Attachment

Attachment is an amazing thing. It affirms to another’s soul that they belong, that they exist, that they matter. It allows security and stability to form, allows for exploration of self to learn who you are and who you aren’t. If attachment bonds are created then love forms and souls flourish. It’s the nutrient rich soil in which roots take and grow deep and continue to find life giving water and nourishment for a lifetime.

Somehow I have been able to create this type of healthy attachment experience with my child. I don’t know how or by what miracle this was allowed, but my son is a happy, healthy, balanced, connected, thriving young man. He just hugged me and sang off key in my ear for over 20 minutes after spending a weekend with his dad and through all of it all I could think is how much I love him, how much I accept him, how grateful I am that he likes me even though I don’t like myself so often, how much he must love me to hold onto me like that and sing to me. And then I realized I didn’t know what parental attachment felt like until that moment. I didn’t know what it could look like or how it was to feel that.

As a little child, those attachment bonds are easy to create and see from a parent perspective. You tend to their every need, you create meals for them, tend to wounds, usher them to appointments and school, you do all of their everything. So attachment is easier to see. As they become more independent, it morphs into something else, something different that needs to be created just the same. You have different needs to tend to as they age into young adulthood. They have different requirements to find their place in the world. They need support and love in a new way so that they can still feel those attachment bonds deep in their soul. They need to know where home is. They need to know where they can find safety, security and love when the world gets too big, too bad, too ugly.

The attachment bonds are thick tonight. I don’t know what I ever did to deserve my son or to be blessed with his presence but I thank God for him every day. I learn more about myself and life with every passing breath. I am better because of him. I am more because he exists. He is my purpose and my most precious contribution to the world. He is every jewel in my crown.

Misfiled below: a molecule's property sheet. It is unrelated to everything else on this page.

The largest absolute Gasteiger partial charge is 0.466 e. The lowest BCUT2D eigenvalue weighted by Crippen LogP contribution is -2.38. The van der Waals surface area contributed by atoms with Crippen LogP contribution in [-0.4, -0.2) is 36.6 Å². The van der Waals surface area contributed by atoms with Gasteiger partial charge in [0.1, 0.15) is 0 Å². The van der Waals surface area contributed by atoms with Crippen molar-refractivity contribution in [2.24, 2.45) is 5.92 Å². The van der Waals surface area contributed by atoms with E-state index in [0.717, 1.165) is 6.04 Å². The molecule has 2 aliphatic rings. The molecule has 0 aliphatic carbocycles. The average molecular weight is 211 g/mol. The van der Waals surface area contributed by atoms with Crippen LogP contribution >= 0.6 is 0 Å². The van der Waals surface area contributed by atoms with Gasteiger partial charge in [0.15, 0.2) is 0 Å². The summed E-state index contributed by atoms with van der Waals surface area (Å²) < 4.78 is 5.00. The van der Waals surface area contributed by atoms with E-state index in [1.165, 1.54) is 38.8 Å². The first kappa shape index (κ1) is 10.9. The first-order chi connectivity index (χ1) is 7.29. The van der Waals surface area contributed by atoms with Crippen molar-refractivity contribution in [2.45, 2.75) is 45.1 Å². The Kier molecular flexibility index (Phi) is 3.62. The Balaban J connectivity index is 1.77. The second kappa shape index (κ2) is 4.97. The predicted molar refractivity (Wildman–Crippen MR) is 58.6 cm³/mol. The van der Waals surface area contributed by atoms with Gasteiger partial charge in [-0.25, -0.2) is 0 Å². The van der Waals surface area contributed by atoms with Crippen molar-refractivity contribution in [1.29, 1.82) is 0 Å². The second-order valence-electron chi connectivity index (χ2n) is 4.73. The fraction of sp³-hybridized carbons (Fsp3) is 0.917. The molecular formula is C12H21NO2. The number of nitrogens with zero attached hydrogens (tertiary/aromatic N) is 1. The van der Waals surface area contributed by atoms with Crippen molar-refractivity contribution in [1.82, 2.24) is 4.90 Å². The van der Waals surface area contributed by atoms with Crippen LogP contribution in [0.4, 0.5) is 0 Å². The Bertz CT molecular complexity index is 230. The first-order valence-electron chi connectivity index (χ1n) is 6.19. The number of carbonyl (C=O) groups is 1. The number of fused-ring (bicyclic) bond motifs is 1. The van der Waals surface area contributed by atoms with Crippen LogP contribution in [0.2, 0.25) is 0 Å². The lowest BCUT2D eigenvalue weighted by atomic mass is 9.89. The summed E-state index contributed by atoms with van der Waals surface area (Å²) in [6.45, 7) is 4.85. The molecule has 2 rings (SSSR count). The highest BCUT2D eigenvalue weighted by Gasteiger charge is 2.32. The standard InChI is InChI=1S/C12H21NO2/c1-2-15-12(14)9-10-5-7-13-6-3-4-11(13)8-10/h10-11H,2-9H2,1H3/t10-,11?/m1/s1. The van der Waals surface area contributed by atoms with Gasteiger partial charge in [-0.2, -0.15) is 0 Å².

Growing up was difficult for me as you’ve maybe read in my previous posts, but what made it harder is feeling alone, unwanted, and uncared for during the most difficult times. Feelings of being unsafe and unattached didn’t heal because the circumstances ended, they’ve lingered for decades. Tonight I feel the pain of that wound left so deep in my soul; pain I thank God I have been able to shield my son from and create a different life for him. Here I am 42 and still wounded from the tragedies experienced in my childhood because I didn’t feel attached to anyone who could protect me and love me.

Moms and dads— I implore you… protect your children. Save them from monsters, real and imagined. Create a safe home for them to grow and live a happy, healthy childhood. Make sure they know they’re loved regardless of how much or how little they talk, how long their stories take, how off key their singing is or not, how beautiful they are as human beings, how much you cherish their essence. Make sure they know they belong and they are the most incredible person you know. Help guide them to refine their character. Guide them to develop strong values and principles upon which to live. Love them through their missteps and mistakes. Stand beside them in the wake of their heartache created by disappointment and grief. Love them even when it’s hard and you’d rather do anything else besides…

I promise that you’ll all be better off. In the end you will create lovely, lifelong memories and attachment bonds that will carry you to the end of your days. I can’t imagine anyone else beside me except my son when my end draws near. I pray he will never be too busy or too far away to love his momma and that he will always know he has a home to come back to no matter how far away he roams. I pray the bond we created when he was just a tiny little jellybean growing in my tummy and have continued to nurture into his 16 years of age, will continue through the rest of my natural life and beyond. I pray he can do the same with his children and that we have broken the cycle of dysfunction within our family.

Just as roots of a tree grow deep where there’s nutrition and water, your attachment bonds grow deep where love abounds. 🌳

Expressly yours,

The Repressed Peach

The last baby tooth.